Dedicated to Deposits: Deals, Data, and Discussion

22nd and 23rd Bank Failure of 2009

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Two banks failed today. The first failure was Cape Fear Bank in North Carolina, and the second one was New Frontier Bank in Colorado. The New Frontier Bank closure was actually a little more fearful. The FDIC wasn't able to find a buyer. However, instead of closing the bank immediately, the FDIC created a bank that will only exist for 30 days. During this time, customers will be able to access insured deposits in their checking and savings accounts. This is intended to give customers time to find a new bank. For customers with CDs or IRA CDs, the FDIC will be mailing checks of the insured deposits. According to the FDIC FAQ, checks will be mailed on Monday, April 13. All interest on insured deposits accrued through today (4/10/09) will be paid.

The closure of Cape Fear Bank was the less fearful closure since the FDIC found a buyer who agreed to assume all deposits, including deposits above the FDIC limits. No one lost any money on their deposits. The only issue of concern for depositors will be the potential loss of a high rate on a CD. According to the FAQ #6, the new bank has not decided yet if it'll honor the original CD rates. The depositors are free to withdraw funds without an early withdrawal penalty.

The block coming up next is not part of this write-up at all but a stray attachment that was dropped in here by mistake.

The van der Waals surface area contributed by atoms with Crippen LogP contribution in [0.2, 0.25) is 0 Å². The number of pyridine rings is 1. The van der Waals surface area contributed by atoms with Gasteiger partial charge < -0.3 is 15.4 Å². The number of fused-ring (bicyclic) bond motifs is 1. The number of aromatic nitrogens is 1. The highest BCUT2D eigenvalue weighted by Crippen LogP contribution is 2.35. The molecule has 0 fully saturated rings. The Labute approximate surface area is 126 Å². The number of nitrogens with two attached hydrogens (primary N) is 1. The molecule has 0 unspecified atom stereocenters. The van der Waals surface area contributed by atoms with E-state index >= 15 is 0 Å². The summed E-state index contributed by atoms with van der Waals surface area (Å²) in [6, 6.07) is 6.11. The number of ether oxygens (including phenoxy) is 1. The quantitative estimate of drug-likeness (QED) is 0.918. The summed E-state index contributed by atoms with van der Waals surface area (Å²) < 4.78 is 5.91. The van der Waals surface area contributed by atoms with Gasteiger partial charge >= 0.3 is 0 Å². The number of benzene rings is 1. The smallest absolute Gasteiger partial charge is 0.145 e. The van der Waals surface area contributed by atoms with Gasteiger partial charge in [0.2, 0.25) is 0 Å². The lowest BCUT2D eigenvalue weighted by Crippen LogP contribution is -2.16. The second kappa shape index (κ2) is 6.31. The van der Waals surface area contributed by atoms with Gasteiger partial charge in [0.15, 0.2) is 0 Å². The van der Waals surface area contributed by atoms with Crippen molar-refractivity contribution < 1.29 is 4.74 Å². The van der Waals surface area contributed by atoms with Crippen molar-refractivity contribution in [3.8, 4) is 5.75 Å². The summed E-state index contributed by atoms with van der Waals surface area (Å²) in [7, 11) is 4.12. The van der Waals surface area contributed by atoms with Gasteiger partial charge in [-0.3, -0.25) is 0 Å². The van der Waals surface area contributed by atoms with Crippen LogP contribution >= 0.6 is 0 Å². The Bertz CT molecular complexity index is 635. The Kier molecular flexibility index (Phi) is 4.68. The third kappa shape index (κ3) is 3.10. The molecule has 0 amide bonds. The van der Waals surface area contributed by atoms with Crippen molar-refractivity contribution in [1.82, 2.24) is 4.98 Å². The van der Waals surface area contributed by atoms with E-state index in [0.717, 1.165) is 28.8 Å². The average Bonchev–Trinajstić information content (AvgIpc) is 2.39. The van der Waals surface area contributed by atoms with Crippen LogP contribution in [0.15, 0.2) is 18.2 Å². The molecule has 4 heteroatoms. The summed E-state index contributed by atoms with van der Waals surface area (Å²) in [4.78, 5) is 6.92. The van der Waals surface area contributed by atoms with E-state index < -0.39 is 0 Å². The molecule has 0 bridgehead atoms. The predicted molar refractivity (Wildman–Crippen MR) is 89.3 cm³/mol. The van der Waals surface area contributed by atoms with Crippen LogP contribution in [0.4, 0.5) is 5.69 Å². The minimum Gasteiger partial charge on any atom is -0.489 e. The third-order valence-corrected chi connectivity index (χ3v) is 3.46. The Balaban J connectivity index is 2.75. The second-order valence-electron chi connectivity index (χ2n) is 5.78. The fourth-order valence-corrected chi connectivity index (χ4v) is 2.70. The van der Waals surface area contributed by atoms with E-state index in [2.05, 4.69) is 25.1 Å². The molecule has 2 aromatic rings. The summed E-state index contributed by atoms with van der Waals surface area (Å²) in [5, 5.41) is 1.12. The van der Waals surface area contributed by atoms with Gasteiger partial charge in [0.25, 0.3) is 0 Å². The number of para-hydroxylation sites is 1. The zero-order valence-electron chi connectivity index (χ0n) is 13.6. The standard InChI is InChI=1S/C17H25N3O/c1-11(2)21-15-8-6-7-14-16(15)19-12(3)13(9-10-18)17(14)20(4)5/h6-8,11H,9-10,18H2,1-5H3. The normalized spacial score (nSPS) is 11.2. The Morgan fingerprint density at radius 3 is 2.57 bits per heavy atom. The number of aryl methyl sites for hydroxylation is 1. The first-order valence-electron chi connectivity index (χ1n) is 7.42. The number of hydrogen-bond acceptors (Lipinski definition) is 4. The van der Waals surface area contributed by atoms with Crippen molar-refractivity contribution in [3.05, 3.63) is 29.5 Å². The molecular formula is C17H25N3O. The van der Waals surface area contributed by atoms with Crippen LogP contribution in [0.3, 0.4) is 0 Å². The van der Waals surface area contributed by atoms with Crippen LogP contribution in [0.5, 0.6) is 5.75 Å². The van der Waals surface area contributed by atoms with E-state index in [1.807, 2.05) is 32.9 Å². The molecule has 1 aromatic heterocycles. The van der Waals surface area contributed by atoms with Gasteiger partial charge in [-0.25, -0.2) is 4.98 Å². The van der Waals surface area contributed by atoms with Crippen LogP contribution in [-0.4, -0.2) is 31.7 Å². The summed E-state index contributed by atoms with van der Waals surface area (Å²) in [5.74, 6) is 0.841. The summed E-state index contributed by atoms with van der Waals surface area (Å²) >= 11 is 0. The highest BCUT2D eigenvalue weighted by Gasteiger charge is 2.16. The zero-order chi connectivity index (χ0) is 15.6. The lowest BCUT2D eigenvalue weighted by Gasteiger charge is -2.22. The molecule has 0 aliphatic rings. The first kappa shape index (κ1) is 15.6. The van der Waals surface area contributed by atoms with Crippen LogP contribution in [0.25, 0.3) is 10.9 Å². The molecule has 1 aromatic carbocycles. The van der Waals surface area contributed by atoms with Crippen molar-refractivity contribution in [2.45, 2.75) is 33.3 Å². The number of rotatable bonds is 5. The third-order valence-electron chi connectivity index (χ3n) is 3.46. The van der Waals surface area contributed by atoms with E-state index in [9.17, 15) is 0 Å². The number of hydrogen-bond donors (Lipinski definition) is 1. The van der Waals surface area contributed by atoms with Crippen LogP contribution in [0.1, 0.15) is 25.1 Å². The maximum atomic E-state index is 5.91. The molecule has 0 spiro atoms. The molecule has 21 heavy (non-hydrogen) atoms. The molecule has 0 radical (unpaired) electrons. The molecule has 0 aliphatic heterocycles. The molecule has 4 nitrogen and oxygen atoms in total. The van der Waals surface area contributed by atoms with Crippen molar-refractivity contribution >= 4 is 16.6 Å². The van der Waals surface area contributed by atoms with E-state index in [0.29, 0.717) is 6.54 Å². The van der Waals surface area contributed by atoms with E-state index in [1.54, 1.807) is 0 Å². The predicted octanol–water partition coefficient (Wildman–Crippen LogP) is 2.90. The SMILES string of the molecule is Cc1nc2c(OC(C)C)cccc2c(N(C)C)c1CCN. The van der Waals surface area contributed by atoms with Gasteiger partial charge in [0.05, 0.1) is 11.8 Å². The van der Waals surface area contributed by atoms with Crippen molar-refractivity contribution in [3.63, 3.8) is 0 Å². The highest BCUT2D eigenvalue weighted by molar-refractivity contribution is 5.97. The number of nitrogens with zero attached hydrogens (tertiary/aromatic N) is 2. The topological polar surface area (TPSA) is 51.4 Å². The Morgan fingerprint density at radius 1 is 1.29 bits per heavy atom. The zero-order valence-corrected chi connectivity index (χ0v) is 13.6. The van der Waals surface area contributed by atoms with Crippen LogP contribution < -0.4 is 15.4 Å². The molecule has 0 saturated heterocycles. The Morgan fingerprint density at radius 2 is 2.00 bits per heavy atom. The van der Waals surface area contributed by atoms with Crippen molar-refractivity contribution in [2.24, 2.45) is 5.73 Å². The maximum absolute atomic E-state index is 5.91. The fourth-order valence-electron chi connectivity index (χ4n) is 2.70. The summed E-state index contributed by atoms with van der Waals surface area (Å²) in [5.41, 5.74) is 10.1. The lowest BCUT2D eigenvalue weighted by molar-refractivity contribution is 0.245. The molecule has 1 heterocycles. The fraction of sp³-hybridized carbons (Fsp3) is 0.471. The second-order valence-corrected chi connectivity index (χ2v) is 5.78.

The following is a summary of the closures:

22nd Bank Failure of 2009 in North Carolina
  • FDIC Press Release
  • Closed Bank: Cape Fear Bank
  • Location: Wilmington, NC
  • Size: 8 branches, $492 million assets, $403 million deposits
  • Possible Uninsured Deposits: All deposits transferred
  • Acquiring Bank: First Federal Savings and Loan Association of Charleston
  • Estimated Cost to Deposit Insurance Fund: $131 million
  • Financial Ratings: 2 stars (problematic) at BauerFinancial, 1 star (lowest) at Bankrate.com

23rd Bank Failure of 2009 in Colorado
  • FDIC Press Release
  • Closed Bank: New Frontier Bank
  • Location: Greeley, CO
  • Size: 3 branches, $2.0 billion assets, $1.5 billion deposits
  • Possible Uninsured Deposits: $4 million
  • Acquiring Bank: None
  • Estimated Cost to Deposit Insurance Fund: $670 million
  • Financial Ratings: 2 stars (problematic) at BauerFinancial, 2 stars (below peer group) at Bankrate.com
Both BauerFinancial and Bankrate were a little off on their ratings. BauerFinancial had a 2-star rating (0 is the worst, 5 is the best) for both of the failed banks. Bankrate had a 1-star rating for Cape Fear Bank and a 2-star rating for New Frontier Bank (1 is the worst, 5 is the best). BauerFinancial ratings are based on 12/31/08 data. Bankrate is even more behind with its ratings which are based on 9/30/08 data.

I've posted on New Frontier many times last year. They had a long record of high-yield CDs. In addition, they were offering a reward checking account. The reward checking account started off in early 2008 with a 6.26% APY. It's interesting to note that the yield plummeted last February to 1.25% APY. I wonder if regulators had something to do with this. Often regulators will restrict problem banks from offering rates too much above market rates.

References:
Thanks to the readers who emailed me news of these closures.


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